- VinFast's Australian executive has resigned
- Port Melbourne R&D centre to be restructured
- Lang Lang proving ground and engineering teams unaffected
Vietnamese car manufacturer VinFast is believed to be initiating a significant restructure of its Australian operations today.
Wheels has spoken with several sources close to the company, but beyond acknowledging a change is occurring, none were able to confirm any details of the move due to its confidential nature.
While details are thin on the ground, Wheels understands a number of teams are being restructured and/or being made redundant, and that a high-ranking Australian executive has resigned.
The news comes roughly a year after VinFast made a multi-million dollar investment in Australia which saw it establish a new local head office and purchase the Lang Lang proving ground from GM Holden.
Last year – in the wake of Holden’s departure from Australia – the Vietnamese company started an Australian research and development arm, dubbed Automotive Technology Institute 2, which moved into a purpose-built facility in Melbourne.
The team were tasked with focusing on developing new models for VinFast, along with internal combustion and battery-electric powertrains. Roughly 100 people are thought to be employed by VinFast at the facility, with many being former Ford Australia, Toyota, JLR and Holden workers.
The man in charge of VinFast’s local operations, former Holden executive Kevin Yardley, is understood to have recently resigned from his position.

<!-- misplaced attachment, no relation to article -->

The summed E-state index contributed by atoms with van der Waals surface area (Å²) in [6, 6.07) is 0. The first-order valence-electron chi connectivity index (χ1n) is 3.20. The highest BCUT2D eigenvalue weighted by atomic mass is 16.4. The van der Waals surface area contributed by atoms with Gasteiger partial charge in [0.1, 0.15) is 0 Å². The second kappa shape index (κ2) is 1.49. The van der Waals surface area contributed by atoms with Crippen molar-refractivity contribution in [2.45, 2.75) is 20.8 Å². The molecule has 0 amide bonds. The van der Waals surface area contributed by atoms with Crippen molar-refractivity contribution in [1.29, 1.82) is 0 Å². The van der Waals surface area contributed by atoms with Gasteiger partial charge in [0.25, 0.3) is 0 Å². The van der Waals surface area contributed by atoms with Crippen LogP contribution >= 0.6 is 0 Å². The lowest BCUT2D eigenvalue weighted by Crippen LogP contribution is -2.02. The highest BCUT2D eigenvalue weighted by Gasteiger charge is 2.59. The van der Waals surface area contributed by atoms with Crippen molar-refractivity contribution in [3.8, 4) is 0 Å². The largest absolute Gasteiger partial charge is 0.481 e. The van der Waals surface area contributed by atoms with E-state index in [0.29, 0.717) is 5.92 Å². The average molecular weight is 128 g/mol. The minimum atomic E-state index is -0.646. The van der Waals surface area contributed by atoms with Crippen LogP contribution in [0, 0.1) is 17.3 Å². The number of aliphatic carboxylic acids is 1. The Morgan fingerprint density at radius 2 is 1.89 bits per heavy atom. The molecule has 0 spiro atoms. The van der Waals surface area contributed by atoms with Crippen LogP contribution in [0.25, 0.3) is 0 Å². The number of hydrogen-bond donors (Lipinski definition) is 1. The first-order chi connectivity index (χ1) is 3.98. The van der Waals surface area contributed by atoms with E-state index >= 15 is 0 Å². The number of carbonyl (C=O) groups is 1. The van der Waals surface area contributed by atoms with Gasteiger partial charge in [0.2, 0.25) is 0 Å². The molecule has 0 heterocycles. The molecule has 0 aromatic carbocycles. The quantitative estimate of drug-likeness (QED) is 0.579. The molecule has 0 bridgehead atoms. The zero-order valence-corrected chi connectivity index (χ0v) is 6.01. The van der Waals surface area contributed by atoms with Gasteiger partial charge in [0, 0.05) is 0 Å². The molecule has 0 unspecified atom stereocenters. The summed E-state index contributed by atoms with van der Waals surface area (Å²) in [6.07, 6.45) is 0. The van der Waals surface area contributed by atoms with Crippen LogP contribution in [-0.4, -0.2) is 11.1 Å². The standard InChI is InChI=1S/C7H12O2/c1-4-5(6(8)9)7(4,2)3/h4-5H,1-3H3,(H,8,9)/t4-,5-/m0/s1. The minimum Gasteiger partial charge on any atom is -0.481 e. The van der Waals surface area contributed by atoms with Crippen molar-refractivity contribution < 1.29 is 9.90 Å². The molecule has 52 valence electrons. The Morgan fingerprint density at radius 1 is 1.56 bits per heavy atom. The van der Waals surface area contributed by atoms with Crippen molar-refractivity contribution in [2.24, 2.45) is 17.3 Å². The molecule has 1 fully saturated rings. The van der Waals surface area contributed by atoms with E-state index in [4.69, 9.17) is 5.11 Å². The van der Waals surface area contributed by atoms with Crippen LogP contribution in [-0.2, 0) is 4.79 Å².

While the details of the restructure are yet to be revealed, Wheels understands there are a number of redundancies.
Currently, the Lang Lang proving ground that VinFast purchased from General Motors for a rumoured $20 million (which is still largely staffed by ex-Holden employees) is safe and unaffected by the restructure.
The first fleet of VinFast’s development vehicles are due to begin their testing and development programmes at the proving ground, with Australian engineers set to continue their work developing vehicles for international markets.
Currently VinFast has no official plans for selling vehicles in Australia.
VinFast launched three new models for international markets earlier this year, of which the Australian arm is understood to have played some part in the development.
VinFast is owned by Vingroup, Vietnam’s largest private business, with assets totalling $35 billion. Of that figure, a reported $3.5 billion has been invested into VinFast. Vingroup was founded by Vietnam’s richest man and former instant noodle magnate Pham Nhat Vuong.
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